Started by Duplo, September 30, 2019, 12:20:18 AM
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Quote from: Freahk on September 30, 2019, 05:58:54 AMI can't provide a guide specific to Raspberry Pi Debian but there are some general instructions in the readme:https://github.com/aburch/simutrans/blob/master/readme.txtAdditionally you can try this guide for ubuntu http://spacethingy.weebly.com/compiling-simutrans-for-linux-beginners.htmlHowever, I don't know if it works under Debian especially ARM arc Debian.However, I guess there is no guide specifically for ARM and I don't expect it to wor out-of-the box blindly following these instructions.I also want to note that you should not expect tooo much performance from Simutrans at your Raspberry.
BACKEND = sdl2COLOUR_DEPTH = 16
Quote from: Freahk on September 30, 2019, 01:24:04 PMThe instructions also work for extended.I have compiled standard headless server builds and extended debug builds from source and apart from the settings of course, both worked just the same.Edit: For sure you obviously have to clone (or download) the sources from the extended git repository instead of standard. https://github.com/jamespetts/simutrans-extendedAnd you also have to setCode Select ExpandBACKEND = sdl2COLOUR_DEPTH = 16, instead of posix/0. Because you want a client instead of a headless server.So give it a try.If anything is not working and you guess it's specific to extended, please try to compile standard and reply here.If you think it is an extended specific bug, plese file a bugreport.However, while most code should compile just fine no matter the cpu architecture, I suspect there are some sections in the code that could cause problems when compiling for ARM.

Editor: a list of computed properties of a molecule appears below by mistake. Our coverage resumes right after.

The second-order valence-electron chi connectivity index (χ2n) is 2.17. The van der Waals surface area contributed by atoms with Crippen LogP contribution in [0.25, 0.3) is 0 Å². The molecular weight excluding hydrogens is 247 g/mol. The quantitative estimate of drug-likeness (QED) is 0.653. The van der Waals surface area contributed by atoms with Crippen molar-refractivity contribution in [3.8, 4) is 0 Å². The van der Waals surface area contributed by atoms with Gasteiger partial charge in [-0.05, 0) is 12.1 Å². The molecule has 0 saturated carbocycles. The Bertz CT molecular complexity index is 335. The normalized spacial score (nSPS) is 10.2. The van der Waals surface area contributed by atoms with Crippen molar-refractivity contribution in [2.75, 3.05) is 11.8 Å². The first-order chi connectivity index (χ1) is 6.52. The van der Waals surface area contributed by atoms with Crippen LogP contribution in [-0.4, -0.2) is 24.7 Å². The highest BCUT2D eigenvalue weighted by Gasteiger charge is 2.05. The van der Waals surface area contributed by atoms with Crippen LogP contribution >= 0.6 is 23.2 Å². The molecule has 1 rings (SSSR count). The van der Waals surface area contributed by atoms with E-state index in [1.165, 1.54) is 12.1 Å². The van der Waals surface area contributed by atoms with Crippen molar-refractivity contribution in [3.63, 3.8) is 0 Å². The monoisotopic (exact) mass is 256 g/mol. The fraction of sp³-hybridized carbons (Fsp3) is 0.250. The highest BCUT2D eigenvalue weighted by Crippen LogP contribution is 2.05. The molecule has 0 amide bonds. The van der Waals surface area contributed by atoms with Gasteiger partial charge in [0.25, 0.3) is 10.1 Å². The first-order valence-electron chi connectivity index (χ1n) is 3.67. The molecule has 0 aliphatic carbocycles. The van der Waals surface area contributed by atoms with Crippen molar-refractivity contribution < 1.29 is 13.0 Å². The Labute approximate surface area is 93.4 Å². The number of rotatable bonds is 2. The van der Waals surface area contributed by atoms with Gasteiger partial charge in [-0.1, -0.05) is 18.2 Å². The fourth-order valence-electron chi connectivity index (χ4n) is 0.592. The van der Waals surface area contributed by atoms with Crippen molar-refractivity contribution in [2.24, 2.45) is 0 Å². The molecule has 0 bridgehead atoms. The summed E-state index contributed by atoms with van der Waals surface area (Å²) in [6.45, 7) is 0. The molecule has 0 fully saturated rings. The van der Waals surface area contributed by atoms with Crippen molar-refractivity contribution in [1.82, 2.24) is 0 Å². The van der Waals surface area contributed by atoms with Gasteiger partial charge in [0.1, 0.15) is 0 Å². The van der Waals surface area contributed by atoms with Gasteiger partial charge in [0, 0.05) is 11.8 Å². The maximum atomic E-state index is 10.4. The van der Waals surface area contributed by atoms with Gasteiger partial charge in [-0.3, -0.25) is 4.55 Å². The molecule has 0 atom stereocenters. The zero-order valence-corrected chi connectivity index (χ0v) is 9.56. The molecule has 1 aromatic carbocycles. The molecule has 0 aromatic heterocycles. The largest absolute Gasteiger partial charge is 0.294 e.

Quote from: Duplo on September 30, 2019, 03:10:25 PMI got it to finish compiling and now I have an even bigger issue with possible file system corruption
Quote from: DrSuperGood on October 01, 2019, 04:03:53 AMI last used a RaspberryPi many years ago but I recall for file system storage one commonly used a SD card, which the user had to supply separately at their own cost.There are a lot of fake SD cards available on the internet and even in shops. Some are obvious fakes, but the less obvious ones have reasonable capacities and reasonable prices and often use genuine images. Even legitimate and big retailers can end up with fakes mixed in with their legitimate orders. These fake SD cards are usually lower capacity flash chips with modified controllers to appear as the labelled size. Once the controller tries to use memory beyond the physical size data loss occurs. This could very easily explain the missing file errors as well as file system corruption occurring.I recommend checking the SD card if it is legitimate. Most reputable manufacturers of SD cards like Samsung offer you a program to do this. There are also some third party ones which work by insuring that every advertised byte can be written to and read without data loss, however this will erase any data on the card.
Quote from: Duplo on October 01, 2019, 06:44:25 AMMy take on it is that the card may just couldn't cope with the load.